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3 Resources To Help You Crack the Export Market

3 Resources To Help You Crack the Export Market

By Caron_Beesley, Contributor
Published: February 11, 2015 Updated: February 4, 2016

U.S. businesses are selling more goods and services abroad than ever before, reaching an all-time record of $2.3 trillion in 2013 – and 98 percent of American companies that export are small businesses.

Despite the statistics, many small businesses still face big challenges when it comes to financing and managing their export business. A recent trade seminar, hosted by the Department of Commerce and several other federal agencies, identified three commonly cited financial obstacles small businesses have to going global:

  • Don’t know how to obtain working capital and financing to support export transactions
  • Don’t know where to seek assistance for entering, growing and succeeding in global markets
  • Don’t know how to get paid by foreign buyers overseas

Helping entrepreneurs overcome such challenges are key priorities for the SBA,, and the International Trade Administration (which supports the President’s National Export Initiative).

Here’s how they can help:

Getting export financing

Securing a business loan isn’t easy and many small businesses find that they don’t qualify for traditional bank loans. While banks may look upon small businesses as a high risk investment, that doesn’t mean they have nothing to offer small businesses. Many participate in SBA’s lending programs, including financing programs designed to help small business exporters.

The simplest and quickest SBA exporting loan product is the SBA Export Express Loan Program, which offers financing up to $500,000. Loans can be approved in 36 hours or less and are available as term loans or a revolving line of credit, meaning you draw on the funds only when you need them. It’s important to know that the SBA doesn’t actually lend businesses the money; instead it provides a guarantee to the lending bank or institution that in turn lends your business the money – alleviating the investment risk for the bank. Check out this quick video for an overview of the Export Express Program.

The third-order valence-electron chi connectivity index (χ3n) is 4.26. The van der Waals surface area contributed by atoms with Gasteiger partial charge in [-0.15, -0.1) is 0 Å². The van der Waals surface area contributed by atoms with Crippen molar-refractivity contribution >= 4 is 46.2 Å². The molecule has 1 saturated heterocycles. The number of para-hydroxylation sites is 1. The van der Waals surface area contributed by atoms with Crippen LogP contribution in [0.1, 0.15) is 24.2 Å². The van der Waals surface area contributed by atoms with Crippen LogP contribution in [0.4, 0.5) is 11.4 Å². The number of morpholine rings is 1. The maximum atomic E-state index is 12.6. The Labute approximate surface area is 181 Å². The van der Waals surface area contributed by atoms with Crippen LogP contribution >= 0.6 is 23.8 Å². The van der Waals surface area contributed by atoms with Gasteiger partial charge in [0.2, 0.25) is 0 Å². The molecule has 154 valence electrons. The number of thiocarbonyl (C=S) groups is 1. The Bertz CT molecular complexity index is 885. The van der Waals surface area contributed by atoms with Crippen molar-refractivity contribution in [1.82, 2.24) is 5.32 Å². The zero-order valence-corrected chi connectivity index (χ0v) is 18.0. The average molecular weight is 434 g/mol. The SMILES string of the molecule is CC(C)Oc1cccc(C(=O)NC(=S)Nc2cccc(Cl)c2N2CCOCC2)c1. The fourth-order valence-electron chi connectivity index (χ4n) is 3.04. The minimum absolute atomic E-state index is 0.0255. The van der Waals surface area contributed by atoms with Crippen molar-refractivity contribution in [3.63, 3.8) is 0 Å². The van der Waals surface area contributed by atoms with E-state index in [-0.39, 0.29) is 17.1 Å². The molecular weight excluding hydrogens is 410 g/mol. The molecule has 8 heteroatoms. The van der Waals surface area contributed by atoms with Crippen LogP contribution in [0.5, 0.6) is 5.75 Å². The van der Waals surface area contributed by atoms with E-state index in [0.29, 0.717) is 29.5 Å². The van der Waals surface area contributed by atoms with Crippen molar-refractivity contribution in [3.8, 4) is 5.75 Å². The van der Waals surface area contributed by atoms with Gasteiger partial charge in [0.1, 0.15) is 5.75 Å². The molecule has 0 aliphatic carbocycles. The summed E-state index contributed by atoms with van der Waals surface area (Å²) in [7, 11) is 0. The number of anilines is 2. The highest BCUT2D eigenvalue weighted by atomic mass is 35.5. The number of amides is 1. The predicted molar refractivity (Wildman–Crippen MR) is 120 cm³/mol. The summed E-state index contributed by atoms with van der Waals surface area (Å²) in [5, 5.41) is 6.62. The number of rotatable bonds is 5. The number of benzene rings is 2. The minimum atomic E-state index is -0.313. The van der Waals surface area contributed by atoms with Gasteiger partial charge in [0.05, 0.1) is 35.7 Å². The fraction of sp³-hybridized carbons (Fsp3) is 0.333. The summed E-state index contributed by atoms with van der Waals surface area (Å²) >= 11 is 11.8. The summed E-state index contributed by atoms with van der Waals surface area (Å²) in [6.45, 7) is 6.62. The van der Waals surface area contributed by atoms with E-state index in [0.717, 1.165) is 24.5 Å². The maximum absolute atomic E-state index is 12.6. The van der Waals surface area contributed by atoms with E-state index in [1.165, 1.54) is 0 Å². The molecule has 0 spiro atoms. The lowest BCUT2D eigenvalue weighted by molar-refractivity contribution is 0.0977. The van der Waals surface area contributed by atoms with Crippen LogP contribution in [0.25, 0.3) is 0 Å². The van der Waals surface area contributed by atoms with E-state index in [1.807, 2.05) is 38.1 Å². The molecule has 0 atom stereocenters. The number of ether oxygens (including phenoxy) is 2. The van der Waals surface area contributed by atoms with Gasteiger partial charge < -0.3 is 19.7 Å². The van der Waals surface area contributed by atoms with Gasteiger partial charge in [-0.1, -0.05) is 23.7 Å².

Other SBA finance programs include the International Trade Loan Program, which helps businesses entering highly competitive international markets where investments are needed to better compete.

Finally, SBA also offers its Export Working Capital Program, which provides advances to fund export transactions from purchase order to collections.

Not sure which one is for you? Contact your local Export Assistance Center to learn more.

The federal government has several additional loan programs, grant and contract opportunities, and insurance programs for exporters. To find the program that best suits your export needs, visit

Getting help entering global markets

If you need help getting started with exporting, look no further than the wealth of resources online and in-person:

  • – This government site offers a wide range of resources to help small businesses being and expand into exporting.
  • Export Assistance Centers – Located in major metropolitan areas across the U.S., each center is staffed by experts from the SBA, Department of Commerce, Export-Import Bank and other public private organizations.
  • Trade Information Center – You can also contact a Trade Information Center at 1-800-USA-TRADE. These centers are staffed by international trade specialists who provide information about government export programs; the export process; market research; statistics and trade leads; trade events and activities; public and private export financing; and referrals to federal, state and local resources.

Getting paid by foreign buyers overseas

Finally, getting paid by an overseas buyer is naturally a big concern for cash flow aware small businesses. Furthermore, if you don’t get paid on time, then you can become a credit risk yourself. But how do you even get reliable credit information about a foreign buyer and how secure are international payments anyway?

To help understand the payment options available to small business exporters, check out this guide from Of course, preventing bad debts before they occur is always favorable to attempting to resolve them after the fact, but if you do run into payment issues and disputes, offers useful advice and resource in its “Help Getting Paid” guide.

If you don’t get answers or need to talk to someone, contact a U.S. Export Assistance Center.

About the Author:

Caron Beesley


Caron Beesley is a small business owner, a writer, and marketing communications consultant. Caron works with the team to promote essential government resources that help entrepreneurs and small business owners start-up, grow and succeed. Follow Caron on Twitter: @caronbeesley